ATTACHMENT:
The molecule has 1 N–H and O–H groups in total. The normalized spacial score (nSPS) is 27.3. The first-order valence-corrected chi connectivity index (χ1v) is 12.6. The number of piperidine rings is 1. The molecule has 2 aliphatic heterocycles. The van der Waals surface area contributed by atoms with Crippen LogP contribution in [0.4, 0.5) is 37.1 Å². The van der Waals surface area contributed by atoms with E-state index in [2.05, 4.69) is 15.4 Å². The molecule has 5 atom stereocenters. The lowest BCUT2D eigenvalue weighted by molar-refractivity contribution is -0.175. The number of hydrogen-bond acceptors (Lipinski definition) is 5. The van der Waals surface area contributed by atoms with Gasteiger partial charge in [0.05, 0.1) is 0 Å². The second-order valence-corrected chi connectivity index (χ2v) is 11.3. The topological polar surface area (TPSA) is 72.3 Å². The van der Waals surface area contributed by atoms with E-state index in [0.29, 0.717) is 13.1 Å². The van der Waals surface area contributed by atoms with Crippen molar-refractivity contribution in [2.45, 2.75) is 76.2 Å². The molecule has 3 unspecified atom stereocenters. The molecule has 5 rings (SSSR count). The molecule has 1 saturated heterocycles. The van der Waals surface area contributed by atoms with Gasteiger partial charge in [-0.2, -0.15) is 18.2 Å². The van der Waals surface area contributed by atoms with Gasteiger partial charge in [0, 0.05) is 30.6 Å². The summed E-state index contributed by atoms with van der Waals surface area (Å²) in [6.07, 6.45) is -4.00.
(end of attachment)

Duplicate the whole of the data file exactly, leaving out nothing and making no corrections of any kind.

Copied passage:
The molecule has 1 N–H and O–H groups in total. The normalized spacial score (nSPS) is 27.3. The first-order valence-corrected chi connectivity index (χ1v) is 12.6. The number of piperidine rings is 1. The molecule has 2 aliphatic heterocycles. The van der Waals surface area contributed by atoms with Crippen LogP contribution in [0.4, 0.5) is 37.1 Å². The van der Waals surface area contributed by atoms with E-state index in [2.05, 4.69) is 15.4 Å². The molecule has 5 atom stereocenters. The lowest BCUT2D eigenvalue weighted by molar-refractivity contribution is -0.175. The number of hydrogen-bond acceptors (Lipinski definition) is 5. The van der Waals surface area contributed by atoms with Gasteiger partial charge in [0.05, 0.1) is 0 Å². The second-order valence-corrected chi connectivity index (χ2v) is 11.3. The topological polar surface area (TPSA) is 72.3 Å². The van der Waals surface area contributed by atoms with E-state index in [0.29, 0.717) is 13.1 Å². The van der Waals surface area contributed by atoms with Crippen molar-refractivity contribution in [2.45, 2.75) is 76.2 Å². The molecule has 3 unspecified atom stereocenters. The molecule has 5 rings (SSSR count). The molecule has 1 saturated heterocycles. The van der Waals surface area contributed by atoms with Gasteiger partial charge in [-0.2, -0.15) is 18.2 Å². The van der Waals surface area contributed by atoms with Gasteiger partial charge in [0, 0.05) is 30.6 Å². The summed E-state index contributed by atoms with van der Waals surface area (Å²) in [6.07, 6.45) is -4.00.